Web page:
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2009 UA Football Schedule



Red Elephants

1966 College Football Season

Frustrated — and objective, for the most part — college football fans from Happy Valley to St. Louis to Los Angeles could not much blame Michigan State, whose coaches and players truly swung with noble intent to either WIN or LOSE their late-season contest with Notre Dame.  However, these fans of college football’s virtuous gamesmanship were disgusted with the Fighting Irish and its spineless leader, Ara Parseghian, for the coach’s dastardly decision to “play for the tie” vs. the Spartans.

Parseghian’s orders: with the contest deadlocked, 10-10, in the face of a potential game-winning drive, run out the fourth quarter’s final minutes to preserve the tie.

Sports Illustrated‘s Dan Jenkins captured the outrage that, even in the immediate aftermath, was not limited to Tuscaloosa and East Lansing, when he wrote, “No one really expected a verdict in that last desparate moment. But they wanted someone to try.”

All These Years Later, Still Makes Readers Uncomfortable

Notre Dame Michigan State 1966 Tie Sports Illustrated CoverOver four decades after the Fighting Irish so embarrassingly quit Fighting, a description of how it actually unfolded upon the Spartan Stadium field that day can make any guy cringe with overwhelming thoughts of how pathetically yellow the strategy was and still is.  Imagine being a Notre Dame fan at that time and learning some of the things the State players were thinking and screaming while your team chose to quit/cheat the system during what had been hyped as “The Game of the Century.”

More of Jenkins’s SI article on the game with emphasis added for the ultra-cringe-inducing parts:

Old Notre Dame will tie over all.  Sing it out, guys. That is not exactly what the march says, of course, but that is how the big game ends every time you replay it. And that is how millions of cranky college football fans will remember it. For 59 minutes… Michigan State and Notre Dame pounded each other… but the 10-10 tie that destiny seemed to be demanding had a strange, noble quality to it. And then it did not have that anymore. For the people who saw it under the cold, dreary clouds or on national television, suddenly all it had was this enormous emptiness for which the Irish will be forever blamed.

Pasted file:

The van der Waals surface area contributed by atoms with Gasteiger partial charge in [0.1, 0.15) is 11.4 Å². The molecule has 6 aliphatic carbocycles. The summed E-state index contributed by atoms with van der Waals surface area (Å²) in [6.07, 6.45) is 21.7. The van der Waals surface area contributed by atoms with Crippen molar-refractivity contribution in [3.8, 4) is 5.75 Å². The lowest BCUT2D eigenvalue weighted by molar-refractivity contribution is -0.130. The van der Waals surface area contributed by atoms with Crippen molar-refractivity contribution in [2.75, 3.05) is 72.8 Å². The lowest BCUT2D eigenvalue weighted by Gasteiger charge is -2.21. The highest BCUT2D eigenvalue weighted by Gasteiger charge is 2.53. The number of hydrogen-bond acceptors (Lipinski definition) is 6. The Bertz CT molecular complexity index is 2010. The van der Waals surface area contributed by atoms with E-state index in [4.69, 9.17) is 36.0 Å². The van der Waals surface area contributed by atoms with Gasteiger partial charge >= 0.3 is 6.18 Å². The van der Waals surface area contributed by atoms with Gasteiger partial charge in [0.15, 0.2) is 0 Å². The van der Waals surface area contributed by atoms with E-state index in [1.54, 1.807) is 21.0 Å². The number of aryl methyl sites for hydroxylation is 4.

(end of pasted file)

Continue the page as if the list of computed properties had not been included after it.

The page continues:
Forget everything that came before…  forget the few good plays… Put the No. 1 team, Notre Dame, on its own 30-yard line with time for at least four passing plays to break the tie. A No. 1 team will try something, won’t it, to stay that way?

Notre Dame did not. It just let the air out of the ball… the Irish rode out the clock… Even as the Michigan State defenders taunted them and called the time-outs that the Irish should have been calling. Notre Dame ran into the line, the place where the big game was hopelessly played all afternoon…

… When the Irish ran into the line, the Spartans considered it a minor surrender.

“We couldn’t believe it,” said George Webster, State’s savage rover back. “When they came up for their first play we kept hollering back and forth, ‘Watch the pass, watch the pass.’ But they ran. We knew the next one was a pass for sure. But they ran again. We were really stunned. Then it dawned on us. They were settling for the tie.”

You could see the Spartans staring at the Irish down there. They had their hands on their hips, thoroughly disdainful by now. On the Michigan State sideline, the Spartans were jeering across the field and waving their arms as if to say, “Get off the field if you’ve given up.” And at the line of scrimmage the Michigan State defenders were talking to the Notre Dame players.

“I was saying, “You’re going for the tie, aren’t you? You’re going for the tie,’ ” said Webster. “And you know what? They wouldn’t even look us in the eyes. They just turned their backs and went back to their huddle.” Bubba [Smith] had hollered, “Come on, you sissies,” while other Spartans were yelling at Parseghian.

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